The California Consumer Privacy Act of 2018 (CCPA) has recently been revised. On March 11, 2020 California Attorney General Becerra, made these amendments for the safety of consumers and in August of 2020. Lawalways wants businesses as well as consumers to be aware of their rights and responsibilities. Since its inception in 2018 there have been two revisions, and this latest revision has removed quite a bit, including the Severability provision in Section 999.341.
Request to Know
Personal information or personal data is extremely valuable to both consumers and businesses. Businesses want personal information for marketing purposes and consumers want it for their own privacy and peace of mind. According to the revision a business can give the requesting entity information that dates back beyond one year if specified in the request to know. Certain types of information are still forbidden from being shared, like biometric data and social security numbers. And businesses that do collect such data are required to tell consumers that it has collected that type of information.
The CCPAs finalized regulations beg the question, What happens to global privacy controls and “do not track” options that are explicitly mentioned in the CCPA? Do these options work as an automatic opt out regarding the sale of personal information? According to Appendix E of the Final Statement of Reasons (June 2020), (i) a business can “treat a ‘do not track’ signal as a useful proxy for communicating a consumer’s privacy choices to businesses and third parties;” and (ii) global privacy controls should be considered forward-looking because regulations “state the privacy control be “developed’ in accordance with these regulations.”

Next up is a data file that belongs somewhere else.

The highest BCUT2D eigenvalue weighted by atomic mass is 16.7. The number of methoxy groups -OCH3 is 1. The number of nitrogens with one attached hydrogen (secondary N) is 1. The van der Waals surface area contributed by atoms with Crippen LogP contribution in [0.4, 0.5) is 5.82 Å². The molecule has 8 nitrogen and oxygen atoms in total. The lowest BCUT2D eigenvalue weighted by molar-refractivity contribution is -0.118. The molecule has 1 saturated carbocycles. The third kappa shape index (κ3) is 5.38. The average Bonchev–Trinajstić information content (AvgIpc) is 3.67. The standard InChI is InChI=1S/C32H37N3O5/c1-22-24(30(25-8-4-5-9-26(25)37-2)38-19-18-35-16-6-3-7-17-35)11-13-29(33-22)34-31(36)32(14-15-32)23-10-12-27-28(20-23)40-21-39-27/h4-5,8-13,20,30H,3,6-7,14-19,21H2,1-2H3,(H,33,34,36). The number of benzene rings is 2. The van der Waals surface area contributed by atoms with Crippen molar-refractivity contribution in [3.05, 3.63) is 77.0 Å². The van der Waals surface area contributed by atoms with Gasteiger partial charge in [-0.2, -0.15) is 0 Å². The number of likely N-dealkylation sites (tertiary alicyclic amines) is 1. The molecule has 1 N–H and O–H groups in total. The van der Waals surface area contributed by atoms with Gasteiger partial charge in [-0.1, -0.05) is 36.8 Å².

Should a consumer require an agent to opt-out for them, a business can deny the request if the agent is unable to sufficiently prove that they are acting on the behalf of a particular consumer. This is also true for requests to know or delete. It is also worth noting that the “do not sell my personal info” link has been changed to “do not sell my personal information.” Businesses that do most of their business offline, however, are not required to offer an option to opt-out of the sale of personal information when using an offline method.
Since these are fairly new regulations and commerce is always changing, you may be wondering if this latest revision truly is “final.” With elections looming in the very near future and ballot initiative “California Privacy Rights Act of 2020,” it may undergo another revision. But for now, businesses can familiarize themselves with the changes and come into compliance, including opt-out requests, consumer rights to opt-out and specific things to include in privacy policies.
Although these new CCPA regulations are effective immediately, businesses have 30 days to become compliant once they have been notified of any violations. As consumer rights lawsuits are filed, problems and solutions are highlighted, and possible future revisions are born. But as of August of 2020, business can breathe easier knowing that the regulations have been finalized for now.